A long-standing partnership between the City of Nanaimo and Vancouver Island University has been formalized on paper.
The city and university announced on Monday, April 19, the signing of a non-binding memorandum of understanding, allowing for expansion of their partnership on projects beneficial to students and other residents.
Senior leadership from both entities will form an executive committee, said the press release, and the memorandum will be in effect until the end of 2023, with an opportunity to extend it.
“This isn’t a one-time thing,” said William Litchfield, VIU associate vice-president of community partnerships. “The institution has been here since 1936 and we’re embedded in the fabric of the community and dedicated to the social, cultural, environmental and economic growth of our community and region.”
At the city’s regular meeting Monday, Nanaimo Mayor Leonard Krog said the agreement is important.
“It reflects the sense of cooperation that is strong in this community right now, for all of us to pull together to make this an even better city than it already is,” said Krog.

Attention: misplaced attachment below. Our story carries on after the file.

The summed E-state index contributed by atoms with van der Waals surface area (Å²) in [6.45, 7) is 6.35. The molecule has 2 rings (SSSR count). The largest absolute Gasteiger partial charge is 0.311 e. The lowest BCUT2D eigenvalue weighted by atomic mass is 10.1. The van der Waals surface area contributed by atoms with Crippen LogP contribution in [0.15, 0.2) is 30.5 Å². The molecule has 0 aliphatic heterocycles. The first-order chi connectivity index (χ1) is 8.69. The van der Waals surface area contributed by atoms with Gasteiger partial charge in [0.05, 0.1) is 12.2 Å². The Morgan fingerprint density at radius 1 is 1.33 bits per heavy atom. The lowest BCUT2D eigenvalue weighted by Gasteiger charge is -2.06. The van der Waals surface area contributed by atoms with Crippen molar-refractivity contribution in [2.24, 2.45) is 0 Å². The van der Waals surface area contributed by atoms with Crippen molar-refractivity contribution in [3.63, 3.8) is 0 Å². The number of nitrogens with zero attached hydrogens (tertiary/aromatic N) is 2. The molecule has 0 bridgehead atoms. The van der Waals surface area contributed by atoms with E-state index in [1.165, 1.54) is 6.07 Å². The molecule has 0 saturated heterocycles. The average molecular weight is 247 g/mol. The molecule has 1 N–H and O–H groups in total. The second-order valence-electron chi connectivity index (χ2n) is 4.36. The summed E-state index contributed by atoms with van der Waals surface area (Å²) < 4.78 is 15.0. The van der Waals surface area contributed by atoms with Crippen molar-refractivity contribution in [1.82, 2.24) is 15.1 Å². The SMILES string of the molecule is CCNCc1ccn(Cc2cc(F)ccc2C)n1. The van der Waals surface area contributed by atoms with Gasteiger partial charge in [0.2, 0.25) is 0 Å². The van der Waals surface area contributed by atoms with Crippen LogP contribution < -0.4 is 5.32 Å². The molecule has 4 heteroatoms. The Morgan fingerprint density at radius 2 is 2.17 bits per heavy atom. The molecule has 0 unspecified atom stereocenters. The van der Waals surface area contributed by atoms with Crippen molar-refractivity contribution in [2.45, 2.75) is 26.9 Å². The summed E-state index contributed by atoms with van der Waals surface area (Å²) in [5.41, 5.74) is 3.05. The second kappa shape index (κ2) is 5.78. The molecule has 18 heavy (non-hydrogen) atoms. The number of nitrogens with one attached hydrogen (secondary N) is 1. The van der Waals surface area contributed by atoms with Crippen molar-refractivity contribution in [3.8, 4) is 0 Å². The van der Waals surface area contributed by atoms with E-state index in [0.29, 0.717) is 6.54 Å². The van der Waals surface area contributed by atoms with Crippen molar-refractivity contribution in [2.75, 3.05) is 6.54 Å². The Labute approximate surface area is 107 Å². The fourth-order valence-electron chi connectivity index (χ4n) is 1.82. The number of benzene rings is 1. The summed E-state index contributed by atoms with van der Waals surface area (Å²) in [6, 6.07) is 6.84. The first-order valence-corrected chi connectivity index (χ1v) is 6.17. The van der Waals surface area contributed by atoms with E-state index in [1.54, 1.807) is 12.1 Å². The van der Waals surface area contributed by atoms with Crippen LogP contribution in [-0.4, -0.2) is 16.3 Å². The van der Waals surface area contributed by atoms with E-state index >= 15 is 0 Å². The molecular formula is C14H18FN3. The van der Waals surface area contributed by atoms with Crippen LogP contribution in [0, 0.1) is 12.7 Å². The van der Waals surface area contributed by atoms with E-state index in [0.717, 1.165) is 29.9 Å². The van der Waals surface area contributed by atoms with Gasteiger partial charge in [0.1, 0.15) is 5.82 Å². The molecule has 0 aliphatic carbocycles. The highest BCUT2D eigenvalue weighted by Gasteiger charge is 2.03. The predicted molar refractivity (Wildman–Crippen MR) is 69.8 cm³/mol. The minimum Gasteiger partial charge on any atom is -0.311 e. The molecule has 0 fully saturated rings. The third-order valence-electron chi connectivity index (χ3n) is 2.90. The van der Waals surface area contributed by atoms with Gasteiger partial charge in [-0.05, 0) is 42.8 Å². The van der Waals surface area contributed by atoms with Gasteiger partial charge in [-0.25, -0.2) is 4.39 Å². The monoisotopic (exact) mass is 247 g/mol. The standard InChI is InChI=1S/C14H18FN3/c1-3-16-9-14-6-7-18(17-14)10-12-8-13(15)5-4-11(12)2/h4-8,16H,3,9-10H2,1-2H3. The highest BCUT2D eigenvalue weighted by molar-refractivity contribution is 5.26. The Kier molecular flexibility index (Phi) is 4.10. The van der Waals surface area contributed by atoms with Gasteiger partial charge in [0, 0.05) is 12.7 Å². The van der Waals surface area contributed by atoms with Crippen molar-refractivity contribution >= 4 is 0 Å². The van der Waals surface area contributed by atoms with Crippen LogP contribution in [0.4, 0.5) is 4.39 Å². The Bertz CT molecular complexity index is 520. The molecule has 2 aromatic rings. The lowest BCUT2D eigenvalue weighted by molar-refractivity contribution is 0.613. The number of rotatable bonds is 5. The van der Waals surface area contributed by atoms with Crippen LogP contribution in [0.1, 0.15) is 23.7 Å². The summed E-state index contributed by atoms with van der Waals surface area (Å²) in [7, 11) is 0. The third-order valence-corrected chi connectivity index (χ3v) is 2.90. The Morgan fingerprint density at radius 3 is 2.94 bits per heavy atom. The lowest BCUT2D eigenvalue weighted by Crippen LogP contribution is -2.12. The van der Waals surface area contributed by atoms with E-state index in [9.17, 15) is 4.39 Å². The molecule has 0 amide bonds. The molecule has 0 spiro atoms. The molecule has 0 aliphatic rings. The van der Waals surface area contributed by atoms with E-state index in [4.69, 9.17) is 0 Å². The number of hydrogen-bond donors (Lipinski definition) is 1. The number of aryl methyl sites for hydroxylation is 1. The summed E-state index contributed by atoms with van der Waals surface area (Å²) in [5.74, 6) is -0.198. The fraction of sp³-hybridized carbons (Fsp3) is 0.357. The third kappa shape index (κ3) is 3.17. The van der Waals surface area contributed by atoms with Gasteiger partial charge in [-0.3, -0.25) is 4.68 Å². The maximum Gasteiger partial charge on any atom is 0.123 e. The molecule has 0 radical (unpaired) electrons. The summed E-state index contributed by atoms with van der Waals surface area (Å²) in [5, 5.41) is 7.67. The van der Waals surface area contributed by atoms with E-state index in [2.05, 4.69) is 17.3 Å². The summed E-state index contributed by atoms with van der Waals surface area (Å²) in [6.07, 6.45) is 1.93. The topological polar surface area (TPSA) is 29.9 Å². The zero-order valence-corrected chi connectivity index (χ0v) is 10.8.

Litchfield said the memorandum allows the city and the post-secondary institution “to be able to share, engage and actually create a table for dialogue that is a bit more formal and strategic.”
A city press release said the MOU establishes a framework for collaboration, encourages co-operative participation in projects and activities and pursuit of common strategic interests, and will involve work to identify and address common areas of concern. Some of the shared interests noted in the agreement include diversity, truth and reconciliation, economic and social development, community planning and land use, local research, sustainability and workplace learning.
Litchfield said there are many opportunities to engage the university’s expertise, especially around community-based research. With COVID-19 front and centre of people’s minds, the university will lend a hand in recovery, he said, pointing to the Vancouver Island economic resiliency initiative.
“It activates our [master of business administration] students to be able to support businesses in developing their pivot and shift in their business model to be able to adapt in this new economic landscape,” said Litchfield.
The university is also working with the city and Island Health on a ‘recreation prescription’ project, focusing on getting younger children to try new sports and activities.
“Unfortunately, we’re in a community with a lot of youths that are below the poverty line…” Litchfield said. “Sports are a really big challenge for families if you can’t afford the equipment and so there’s a number of opportunities to be able to provide equipment and get those youths engaged in new recreation opportunities.”